U.S. plans more aid for farmers amid China trade spat

trump & Xi Jinping
trump & Xi Jinping

U.S. Agriculture Secretary Sonny Perdue said on Friday that President Donald Trump had asked him to create a plan to help American farmers cope with the heavy impact of the U.S.-China trade war on agriculture.

A new aid program would be the second round of assistancefor farmers, after the Department of Agriculture's $12 billion plan last yearto compensate for lower prices for farm goods and lost sales stemming fromtrade disputes with China and other nations.

"While China may backtrack, @POTUS is steadfast in hissupport for U.S. farmers and directed @USDA to work on a plan quickly,"Perdue said on Twitter on Friday.

The latest round of trade talks between Washington andBeijing ended on Friday after 90 minutes, the same day increased tariffs onChinese goods went into effect. Trump said talks would continue but there was"no rush" to reach a deal.

The toll on U.S. agriculture has been heavy, in a sector thathas largely been supportive of Trump. Soybeans are the most valuable U.S. farmexport, and shipments to China dropped to a 16-year low in 2018, while soybeanfutures prices fell this week to 11-year lows – and once again closed down onFriday.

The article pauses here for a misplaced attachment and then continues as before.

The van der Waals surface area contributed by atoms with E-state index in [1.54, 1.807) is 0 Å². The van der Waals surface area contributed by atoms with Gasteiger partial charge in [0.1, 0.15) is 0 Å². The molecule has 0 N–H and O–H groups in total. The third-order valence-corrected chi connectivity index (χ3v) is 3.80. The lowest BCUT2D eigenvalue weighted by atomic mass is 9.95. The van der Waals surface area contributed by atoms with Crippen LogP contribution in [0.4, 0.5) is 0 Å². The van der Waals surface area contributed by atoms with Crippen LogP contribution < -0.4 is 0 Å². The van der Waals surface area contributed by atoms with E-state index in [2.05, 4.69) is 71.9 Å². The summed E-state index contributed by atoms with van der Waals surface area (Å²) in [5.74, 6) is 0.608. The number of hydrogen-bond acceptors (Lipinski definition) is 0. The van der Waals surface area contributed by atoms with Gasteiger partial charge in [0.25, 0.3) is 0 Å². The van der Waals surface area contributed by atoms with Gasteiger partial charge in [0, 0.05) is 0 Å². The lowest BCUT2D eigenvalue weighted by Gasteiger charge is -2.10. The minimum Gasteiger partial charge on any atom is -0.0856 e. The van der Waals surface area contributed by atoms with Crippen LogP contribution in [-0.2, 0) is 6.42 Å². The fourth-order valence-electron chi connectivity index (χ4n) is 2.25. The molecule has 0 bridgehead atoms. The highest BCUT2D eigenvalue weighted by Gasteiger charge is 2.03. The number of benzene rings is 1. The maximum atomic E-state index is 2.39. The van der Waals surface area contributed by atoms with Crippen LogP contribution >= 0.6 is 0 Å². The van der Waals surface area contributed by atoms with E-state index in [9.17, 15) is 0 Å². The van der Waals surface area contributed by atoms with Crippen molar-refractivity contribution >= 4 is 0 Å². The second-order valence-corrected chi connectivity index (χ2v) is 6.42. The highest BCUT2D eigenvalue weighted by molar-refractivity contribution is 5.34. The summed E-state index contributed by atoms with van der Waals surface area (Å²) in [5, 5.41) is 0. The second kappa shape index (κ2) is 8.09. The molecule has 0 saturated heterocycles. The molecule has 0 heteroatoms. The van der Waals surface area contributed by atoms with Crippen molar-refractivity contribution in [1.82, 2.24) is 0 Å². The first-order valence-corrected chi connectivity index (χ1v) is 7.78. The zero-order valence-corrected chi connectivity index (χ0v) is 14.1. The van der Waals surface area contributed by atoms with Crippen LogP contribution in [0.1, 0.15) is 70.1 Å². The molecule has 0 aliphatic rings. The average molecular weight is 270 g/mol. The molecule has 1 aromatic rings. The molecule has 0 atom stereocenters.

"I think he's finally realized that the Chinese tariffshave put a real strain on the countryside, and that if more tariffs are put on,the strain is going to get even worse," said Tom Vilsack, who was USDAsecretary under former President Barack Obama.

A USDA spokeswoman declined to give further details on theplan.

The American Farm Bureau Federation said it was too soon tothrow its support behind the potential program. Davie Stephens, president ofthe American Soybean Association, agreed.

"We need to fix and make sure that this market isviable for not only 2019, but for 2020 and 2021," said Stephens, a soyfarmer in Clinton, Kentucky.

Trump on Twitter erroneously said China would pay the tariffs. However, it is the importer – usually U.S. companies or the U.S.-registered units of foreign companies – that shoulder the costs.

"With the over 100 billion dollars in tariffs that wetake in, we will buy agricultural products from our great farmers, in largeramounts than China ever did, and ship it to poor & starving countries inthe form of humanitarian assistance," Trump wrote on Twitter.

However, any funds from U.S. tariffs go into the U.S.Treasury's general fund, and Congress – not the White House – directs U.S.spending.

"I don't think he understands that he's not adictator," said Vilsack, who is now chief executive of the industry groupU.S. Dairy Export Council. "He can't just order this to happen."

U.S. Customs and Border Protection collects the tax onimports. The agency typically requires importers to pay duties within 10 daysof their shipments clearing customs.

Until this week, the White House's budget plans had calledfor a dramatic, 15% cut for USDA, calling its subsidies to farmers "overlygenerous."

The White House previously used Commodity Credit Corporation (CCC) funds to offset farm income losses in trade disputes. The CCC is a branch of the USDA that has broad authority to make loans and direct payments to U.S. growers when prices for corn, soybeans, wheat and other agricultural goods are low.

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